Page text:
• employer brand, or how current and prospective employees perceive your organization as a positive workplace
    • well-being, or the way your company looks after and empowers an employee’s whole self

    And remember, boosting employee engagement won’t happen overnight. Embrace experimentation and champion innovative ideas. With enough effort, patience and commitment, you can create a workplace people genuinely love.

    Employee engagement strategies: FAQ

    What kind of training and development opportunities should seniors provide in a workspace?

    Senior employees and managers should make a conscious effort to mentor new hires and encourage them to ask questions. Doing so will normalize a culture of transparency and collaboration — a key aspect of highly engaging workplaces.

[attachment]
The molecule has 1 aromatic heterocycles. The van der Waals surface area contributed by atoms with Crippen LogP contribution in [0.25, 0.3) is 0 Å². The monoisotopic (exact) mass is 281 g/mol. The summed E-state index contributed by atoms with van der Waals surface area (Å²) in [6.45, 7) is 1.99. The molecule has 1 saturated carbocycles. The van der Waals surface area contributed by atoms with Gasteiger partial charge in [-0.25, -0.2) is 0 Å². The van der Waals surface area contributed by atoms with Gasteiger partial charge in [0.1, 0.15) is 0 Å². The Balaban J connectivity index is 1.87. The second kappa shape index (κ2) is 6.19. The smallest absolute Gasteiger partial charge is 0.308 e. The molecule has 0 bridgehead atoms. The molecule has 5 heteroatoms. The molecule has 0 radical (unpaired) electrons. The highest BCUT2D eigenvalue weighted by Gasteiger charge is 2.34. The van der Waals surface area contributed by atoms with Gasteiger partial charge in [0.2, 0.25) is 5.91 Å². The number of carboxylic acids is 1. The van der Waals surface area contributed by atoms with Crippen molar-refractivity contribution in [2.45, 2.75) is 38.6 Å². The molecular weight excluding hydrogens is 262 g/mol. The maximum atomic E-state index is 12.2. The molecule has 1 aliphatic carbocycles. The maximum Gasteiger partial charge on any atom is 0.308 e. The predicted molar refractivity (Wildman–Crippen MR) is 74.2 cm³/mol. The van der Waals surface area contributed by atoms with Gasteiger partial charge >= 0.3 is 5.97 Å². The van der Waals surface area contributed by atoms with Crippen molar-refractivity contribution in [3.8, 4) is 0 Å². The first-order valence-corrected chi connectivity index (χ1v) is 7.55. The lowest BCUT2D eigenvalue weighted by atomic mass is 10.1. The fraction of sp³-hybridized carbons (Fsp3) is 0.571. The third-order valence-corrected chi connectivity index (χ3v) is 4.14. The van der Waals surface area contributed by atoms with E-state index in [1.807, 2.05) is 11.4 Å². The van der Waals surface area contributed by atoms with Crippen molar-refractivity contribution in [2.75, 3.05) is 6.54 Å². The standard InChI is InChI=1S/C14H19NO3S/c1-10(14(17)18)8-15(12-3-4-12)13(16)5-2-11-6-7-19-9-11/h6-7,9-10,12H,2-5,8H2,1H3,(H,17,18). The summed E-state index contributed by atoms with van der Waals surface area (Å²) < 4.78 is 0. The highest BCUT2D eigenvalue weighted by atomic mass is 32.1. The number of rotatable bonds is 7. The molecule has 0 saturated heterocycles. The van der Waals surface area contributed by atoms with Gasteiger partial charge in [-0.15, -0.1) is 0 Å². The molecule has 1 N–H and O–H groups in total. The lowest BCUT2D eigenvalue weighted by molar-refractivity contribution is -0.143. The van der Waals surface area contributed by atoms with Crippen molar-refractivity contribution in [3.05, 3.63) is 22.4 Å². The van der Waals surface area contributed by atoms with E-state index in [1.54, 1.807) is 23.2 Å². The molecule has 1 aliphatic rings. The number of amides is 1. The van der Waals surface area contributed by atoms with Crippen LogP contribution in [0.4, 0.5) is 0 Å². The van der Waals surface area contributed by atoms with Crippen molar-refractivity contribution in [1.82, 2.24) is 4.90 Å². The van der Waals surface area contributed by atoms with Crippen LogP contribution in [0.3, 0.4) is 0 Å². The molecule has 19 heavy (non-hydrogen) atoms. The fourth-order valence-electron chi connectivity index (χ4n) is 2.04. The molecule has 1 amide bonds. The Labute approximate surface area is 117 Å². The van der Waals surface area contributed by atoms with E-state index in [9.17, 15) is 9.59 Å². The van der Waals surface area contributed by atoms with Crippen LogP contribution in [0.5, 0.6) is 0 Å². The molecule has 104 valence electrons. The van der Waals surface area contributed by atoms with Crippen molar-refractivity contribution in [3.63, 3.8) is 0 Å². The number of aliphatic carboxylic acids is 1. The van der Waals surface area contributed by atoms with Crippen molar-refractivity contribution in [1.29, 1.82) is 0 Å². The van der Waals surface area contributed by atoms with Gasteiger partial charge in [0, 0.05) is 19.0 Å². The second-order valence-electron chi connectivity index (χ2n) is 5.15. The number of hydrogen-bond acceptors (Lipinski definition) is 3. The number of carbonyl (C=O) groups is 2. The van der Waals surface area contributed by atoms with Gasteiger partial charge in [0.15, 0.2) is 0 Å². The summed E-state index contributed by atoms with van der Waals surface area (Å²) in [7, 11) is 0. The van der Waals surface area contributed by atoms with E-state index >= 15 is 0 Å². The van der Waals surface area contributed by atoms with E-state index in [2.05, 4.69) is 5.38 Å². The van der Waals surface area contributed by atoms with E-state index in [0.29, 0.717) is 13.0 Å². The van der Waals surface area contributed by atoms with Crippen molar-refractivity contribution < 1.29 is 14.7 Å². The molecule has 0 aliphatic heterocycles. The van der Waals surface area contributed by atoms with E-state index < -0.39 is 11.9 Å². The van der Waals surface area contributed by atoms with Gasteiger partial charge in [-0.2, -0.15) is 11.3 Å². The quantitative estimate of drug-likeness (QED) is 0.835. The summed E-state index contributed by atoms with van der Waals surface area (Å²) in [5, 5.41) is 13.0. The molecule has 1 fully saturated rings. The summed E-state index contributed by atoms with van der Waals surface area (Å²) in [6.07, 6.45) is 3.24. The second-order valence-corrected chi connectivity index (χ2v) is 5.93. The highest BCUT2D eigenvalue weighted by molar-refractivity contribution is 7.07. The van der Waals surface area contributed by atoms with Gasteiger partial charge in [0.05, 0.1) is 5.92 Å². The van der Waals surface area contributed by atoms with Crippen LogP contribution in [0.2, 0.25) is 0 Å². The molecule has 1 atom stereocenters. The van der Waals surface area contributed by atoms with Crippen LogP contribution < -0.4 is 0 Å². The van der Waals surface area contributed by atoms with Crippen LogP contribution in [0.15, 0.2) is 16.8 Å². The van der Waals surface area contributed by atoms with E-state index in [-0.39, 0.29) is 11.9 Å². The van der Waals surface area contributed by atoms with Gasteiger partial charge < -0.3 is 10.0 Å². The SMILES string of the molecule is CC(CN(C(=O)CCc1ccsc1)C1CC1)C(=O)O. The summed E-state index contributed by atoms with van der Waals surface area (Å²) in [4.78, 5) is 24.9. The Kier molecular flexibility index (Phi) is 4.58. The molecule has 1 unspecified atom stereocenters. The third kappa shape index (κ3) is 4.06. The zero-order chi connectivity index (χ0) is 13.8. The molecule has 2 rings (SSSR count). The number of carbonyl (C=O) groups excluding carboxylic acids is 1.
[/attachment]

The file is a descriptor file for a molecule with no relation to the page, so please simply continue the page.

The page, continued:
How do you conduct surveys to check employee engagement?

    Engagement can seem nebulous, but it’s measurable through consistent internal surveys. Ask employees to provide feedback about how they feel in the workplace, and use scale-based questions to get a more accurate idea of your engagement levels.

    What employee engagement strategy is the most effective?

    The most effective employee engagement strategy will depend on the needs of your organization and the talent you employ. Collaborate with HR, upper leadership and even senior employees to determine the best route for boosting engagement.

    Explore Paycom’s resources to learn more about employee engagement, well-being and more.

    DISCLAIMER: The information provided herein does not constitute the provision of legal advice, tax advice, accounting services or professional consulting of any kind. The information provided herein should not be used as a substitute for consultation with professional legal, tax, accounting or other professional advisers. Before making any decision or taking any action, you should consult a professional adviser who has been provided with all pertinent facts relevant to your particular situation and for your particular state(s) of operation.